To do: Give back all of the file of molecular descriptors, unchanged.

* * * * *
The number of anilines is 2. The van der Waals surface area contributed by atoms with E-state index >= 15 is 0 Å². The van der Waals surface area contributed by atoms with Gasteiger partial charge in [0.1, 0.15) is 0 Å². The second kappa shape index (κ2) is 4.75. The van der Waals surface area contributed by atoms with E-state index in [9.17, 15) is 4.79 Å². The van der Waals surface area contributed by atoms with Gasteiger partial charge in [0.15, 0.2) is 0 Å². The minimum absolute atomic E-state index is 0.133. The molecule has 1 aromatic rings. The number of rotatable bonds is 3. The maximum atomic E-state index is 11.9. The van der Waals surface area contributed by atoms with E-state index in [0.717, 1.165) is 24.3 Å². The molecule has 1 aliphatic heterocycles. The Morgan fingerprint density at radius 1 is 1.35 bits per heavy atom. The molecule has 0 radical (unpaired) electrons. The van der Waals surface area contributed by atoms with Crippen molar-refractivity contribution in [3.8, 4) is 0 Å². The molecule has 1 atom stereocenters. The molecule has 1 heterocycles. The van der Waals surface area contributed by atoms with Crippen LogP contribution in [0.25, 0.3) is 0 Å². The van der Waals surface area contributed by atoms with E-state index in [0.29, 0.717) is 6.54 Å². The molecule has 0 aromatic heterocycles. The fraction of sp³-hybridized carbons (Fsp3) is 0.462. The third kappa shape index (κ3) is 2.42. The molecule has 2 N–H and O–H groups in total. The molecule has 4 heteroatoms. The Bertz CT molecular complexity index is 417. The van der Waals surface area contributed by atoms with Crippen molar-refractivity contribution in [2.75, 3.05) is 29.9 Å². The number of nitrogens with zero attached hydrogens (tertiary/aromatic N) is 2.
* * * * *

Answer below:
The number of anilines is 2. The van der Waals surface area contributed by atoms with E-state index >= 15 is 0 Å². The van der Waals surface area contributed by atoms with Gasteiger partial charge in [0.1, 0.15) is 0 Å². The second kappa shape index (κ2) is 4.75. The van der Waals surface area contributed by atoms with E-state index in [9.17, 15) is 4.79 Å². The van der Waals surface area contributed by atoms with Gasteiger partial charge in [0.15, 0.2) is 0 Å². The minimum absolute atomic E-state index is 0.133. The molecule has 1 aromatic rings. The number of rotatable bonds is 3. The maximum atomic E-state index is 11.9. The van der Waals surface area contributed by atoms with E-state index in [0.717, 1.165) is 24.3 Å². The molecule has 1 aliphatic heterocycles. The Morgan fingerprint density at radius 1 is 1.35 bits per heavy atom. The molecule has 0 radical (unpaired) electrons. The van der Waals surface area contributed by atoms with Crippen molar-refractivity contribution in [3.8, 4) is 0 Å². The molecule has 1 atom stereocenters. The molecule has 1 heterocycles. The van der Waals surface area contributed by atoms with Crippen LogP contribution in [0.25, 0.3) is 0 Å². The van der Waals surface area contributed by atoms with E-state index in [0.29, 0.717) is 6.54 Å². The molecule has 0 aromatic heterocycles. The fraction of sp³-hybridized carbons (Fsp3) is 0.462. The third kappa shape index (κ3) is 2.42. The molecule has 2 N–H and O–H groups in total. The molecule has 4 heteroatoms. The Bertz CT molecular complexity index is 417. The van der Waals surface area contributed by atoms with Crippen molar-refractivity contribution in [2.75, 3.05) is 29.9 Å². The number of nitrogens with zero attached hydrogens (tertiary/aromatic N) is 2.